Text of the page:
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5 things to remember if you don’t get a job straight out of uni

job after graduation
Sure, a job in your chosen sector seems like the most important thing but work hard and entually you'll see the benefits. Source: Rochelle Nicole?Unsplash.

It’s a structure of progression we are often told to follow: school, uni, job, retire. We are all fed the idea from childhood that one leads to the other, but for most of us, life is never that regimented.

You had dreams of gaining your degree, stepping straight into young professional life and launching your career, but somehow it hasn’t quite worked out that way. Here you are, degree-in-hand but no job in sight.

It is hard to stay positive when everyone else seems to have a plan but just remind yourself of these 5 things and hopefully, you will see a little sun through those grey rain-clouds.

job

It can be tough not to be down on yourself but you will get there eventually. Source: Kinga Cichewicz/Unsplash.

1. You’ve got time to work it out

You have a degree – congrats! That’s brilliant, so stop beating yourself up over not having a perfect job already. No one is expecting you to have your whole life figured out yet – they’re all too worried about their own lives anyway, trust us.

If you don’t know what your ‘perfect’ job looks like yet, that’s okay too. Get a job in a local business making coffee or cleaning or at a checkout to make ends meet, and spend some time thinking about what is best for you. 

Not all of us know what exactly we want to do – we’re all making it up as we go along too, even if it might not seem that way from the outside.

Honestly, no one does. Source: GIPHY.

2. You have time to do what you want to do

Before you are sucked into a life of full-time work until you retire at (let’s face it, the way the world’s going) a very old age, you have the chance to use your youth to explore.

Travelling isn’t for everyone, but you don’t have to go to another continent with a heavy backpack full of clothes to explore.

Find out more about yourself by trying new things, whether that does involve hoisting a sagging backpack the size of you round the world or simply trying a new class you never had time for like cooking or yoga.

You might have a real passion for something you had no idea about. Source: GIPHY.

Despite what the world may have you believe, there is no formula to follow, you can do what is best for you at your own pace.

3. You made connections at university

Remember all those pals and professors you know? Don’t forget about them now you have finished university – they are bound to be helpful in your future professional life too.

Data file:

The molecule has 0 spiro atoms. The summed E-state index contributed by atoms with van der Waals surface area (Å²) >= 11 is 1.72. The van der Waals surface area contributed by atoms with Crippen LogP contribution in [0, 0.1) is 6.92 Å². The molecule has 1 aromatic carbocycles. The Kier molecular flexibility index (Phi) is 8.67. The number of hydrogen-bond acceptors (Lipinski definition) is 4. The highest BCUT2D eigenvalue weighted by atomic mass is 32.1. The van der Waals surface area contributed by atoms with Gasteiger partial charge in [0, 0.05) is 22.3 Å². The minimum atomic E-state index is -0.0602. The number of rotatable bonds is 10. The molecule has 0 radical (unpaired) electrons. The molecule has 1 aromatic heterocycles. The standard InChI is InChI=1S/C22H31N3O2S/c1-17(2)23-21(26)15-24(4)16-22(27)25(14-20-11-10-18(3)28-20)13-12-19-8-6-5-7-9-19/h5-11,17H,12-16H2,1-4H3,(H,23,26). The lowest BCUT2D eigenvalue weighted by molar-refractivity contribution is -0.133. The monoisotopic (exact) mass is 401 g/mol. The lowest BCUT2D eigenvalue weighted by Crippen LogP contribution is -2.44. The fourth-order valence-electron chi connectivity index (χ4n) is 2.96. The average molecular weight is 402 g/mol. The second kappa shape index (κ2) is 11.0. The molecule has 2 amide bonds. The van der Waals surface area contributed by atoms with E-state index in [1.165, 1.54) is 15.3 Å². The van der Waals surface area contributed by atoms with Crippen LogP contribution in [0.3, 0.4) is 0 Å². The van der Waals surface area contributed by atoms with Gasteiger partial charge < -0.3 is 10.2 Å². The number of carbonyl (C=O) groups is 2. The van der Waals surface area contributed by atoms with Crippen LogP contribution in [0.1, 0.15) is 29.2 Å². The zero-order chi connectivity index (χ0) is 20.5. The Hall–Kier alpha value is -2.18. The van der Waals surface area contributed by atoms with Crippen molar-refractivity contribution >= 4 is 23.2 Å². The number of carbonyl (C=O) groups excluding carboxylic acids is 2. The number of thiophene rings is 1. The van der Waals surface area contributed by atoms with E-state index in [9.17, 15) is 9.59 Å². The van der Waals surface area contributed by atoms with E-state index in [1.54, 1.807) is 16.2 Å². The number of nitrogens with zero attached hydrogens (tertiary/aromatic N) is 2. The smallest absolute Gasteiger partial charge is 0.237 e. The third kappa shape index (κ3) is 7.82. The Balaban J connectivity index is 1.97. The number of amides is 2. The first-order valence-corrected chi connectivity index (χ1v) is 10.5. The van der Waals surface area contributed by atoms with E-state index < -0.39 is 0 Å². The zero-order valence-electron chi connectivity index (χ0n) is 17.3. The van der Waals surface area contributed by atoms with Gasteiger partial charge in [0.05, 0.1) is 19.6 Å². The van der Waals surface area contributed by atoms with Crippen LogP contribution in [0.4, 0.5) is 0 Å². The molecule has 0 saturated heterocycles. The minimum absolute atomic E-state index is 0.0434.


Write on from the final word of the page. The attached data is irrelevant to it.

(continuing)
Without even meaning to – or probably even realising it – you will have built up a pretty healthy network of people throughout your uni days.

4. Job applications are good for you

It is highly unlikely your first job out of university will be the only job you ever have. So, why is being turned down for jobs beneficial? It gives you a lot more practice.

You may have felt a tiny pang of jealousy when Steve from your course landed a job at the top company in your sector on $745,834,904,289 a minute, but he might struggle later on. More job applications (hopefully) means more interviews, more interviews mean more experience and more experience means more confidence and preparedness for next time.

They don’t say practice makes perfect for nothing.

You’re bound to boss your next job application because you know what to expect. Source: GIPHY.

Tailoring your CV and writing unique covering letters takes a lot of thought and effort. Don’t feel disheartened if you have applied for 100 jobs with no success – unfortunately, it happens. But learn from your mistakes and ask for feedback and try again (and again and again and again if that’s what it takes). The more you try, the better you’ll get.

The same goes for interviews. Most employers care more about you than they do about your qualifications. Granted, your qualifications and experience help you get the interview but once you’re sat in that interview chair, the way you come across is vital. The more practice you have, the calmer, and consequently better, you’ll be.

5. Don’t compare yourself to others

Yeah, okay, Steve’s great and Amanda from your flat in first-year posts pictures of her flash looking desk in the city every day but whether or not you believe it, you’re pretty great too.

And it’s totally okay to work at a slower pace. You are you, not anyone else. Source: GIPHY.

Just because you aren’t following the exact same path as Steve, Amanda, and well anyone else doesn’t mean your path is wrong. It might take you a few years to find the right job but that doesn’t make you any less worthy of it.

So don’t feel bad if all your peers are landing their dream jobs before you all even throw that mortarboard cap in the air.

Be patient, keep at it, and your time will come.

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